The Little Black Card

An assessment of the Visa Black card and it’s history.  Comparison to the other luxury card bearing the same name, the AMEx Centurion black card.

For a couple of years now, consumers have been literally bombarded with mesmerizing scenes of wealth, pitching what seems like an almost magical credit card from Visa; the so-called Black Card (Visa has actually patented that name).  Where did this special card, which promises spending power and prestige like few before it, come from all of a sudden? 

Little do most of us know that American Express originated the black card first, although this was its unofficial name. Although the Visa Black Card is sleek and asks for an annual fee deserving of status, the American Express Centurion Card is the one-and-only black card, and in a class of its own.  The minimum requirements are mind-boggling for the middle class: the Centurion boasts a spending limit of a quarter-million dollars, and annual fee of $2,500, and its many attendant services runs the gamut of what one might expect of the pampered.

As if the above fees weren’t enough to classify it as exclusive, consider that you can’t simply go to their website and apply for one, even if you are a millionaire.  You have to first have carried an American Express Platinum card for awhile, and charged at least $250,000 on the card. 

Only then, will the lights go on in a secret location with diamond doors alerting the American Express brass that they’ve just hooked another whale (just kidding), and you’ll get an invitation to the Centurion.  Angels will sing (this one may or may not happen, as I don’t have one, so I can’t be sure).  With enrollment in this obviously-for-the-rich-and-famous credit card program, you will enjoy a host of benefits on just about everything imaginable concerning travel and purchases.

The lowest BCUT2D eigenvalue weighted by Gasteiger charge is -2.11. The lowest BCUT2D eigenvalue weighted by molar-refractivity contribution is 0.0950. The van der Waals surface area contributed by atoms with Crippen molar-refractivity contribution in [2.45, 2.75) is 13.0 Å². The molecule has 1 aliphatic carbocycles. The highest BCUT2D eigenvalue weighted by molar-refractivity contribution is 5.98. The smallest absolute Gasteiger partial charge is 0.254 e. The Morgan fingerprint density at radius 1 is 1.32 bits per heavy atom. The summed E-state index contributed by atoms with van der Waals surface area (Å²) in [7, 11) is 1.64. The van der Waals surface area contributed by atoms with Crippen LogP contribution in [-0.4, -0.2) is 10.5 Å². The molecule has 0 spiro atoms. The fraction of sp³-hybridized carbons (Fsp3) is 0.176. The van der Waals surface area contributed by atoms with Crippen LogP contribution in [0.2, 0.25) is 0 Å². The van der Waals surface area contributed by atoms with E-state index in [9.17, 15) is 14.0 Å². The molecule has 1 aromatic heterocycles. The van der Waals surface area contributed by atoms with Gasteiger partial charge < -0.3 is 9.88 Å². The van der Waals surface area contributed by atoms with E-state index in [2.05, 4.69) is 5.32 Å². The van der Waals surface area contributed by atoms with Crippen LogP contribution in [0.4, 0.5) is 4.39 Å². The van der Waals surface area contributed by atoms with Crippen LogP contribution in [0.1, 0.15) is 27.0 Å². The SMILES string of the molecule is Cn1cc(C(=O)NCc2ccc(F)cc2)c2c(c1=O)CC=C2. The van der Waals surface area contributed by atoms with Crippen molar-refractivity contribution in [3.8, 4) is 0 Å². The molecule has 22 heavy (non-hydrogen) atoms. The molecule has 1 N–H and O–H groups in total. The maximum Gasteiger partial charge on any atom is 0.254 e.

Does the Visa Black Card measure up, you ask.  Let’s put this simply: heck no.  Although it can be a good card to have for the upper middle-class, too many people desire this card because it seems to be within their reach, unlike the Centurion.  Visa Black demands a $495 annual fee, which should be the first indication whether or not this card is for you.  If you find yourself spending $500 on rent; then, skip the Black Card. 

If you find yourself spending $500 on a dinner date for two – and think nothing of it afterwards – then the Visa Black may very well be for you.  It’s sleek, patent-pending carbon-graphite finish is sure to turn heads, and as a supposedly frequent traveler, you may find some use for the over 600 Airport lounges worldwide you now have access to.  Visa Black also tosses in some stuff from famous stores like Nordstroms, Bed, Bath & Beyond, and many more as complimentary gifts for your patronage; and, with the 1% cash-backBusiness Management Articles, the right card-holder can easily see that annual fee melt into thin air.

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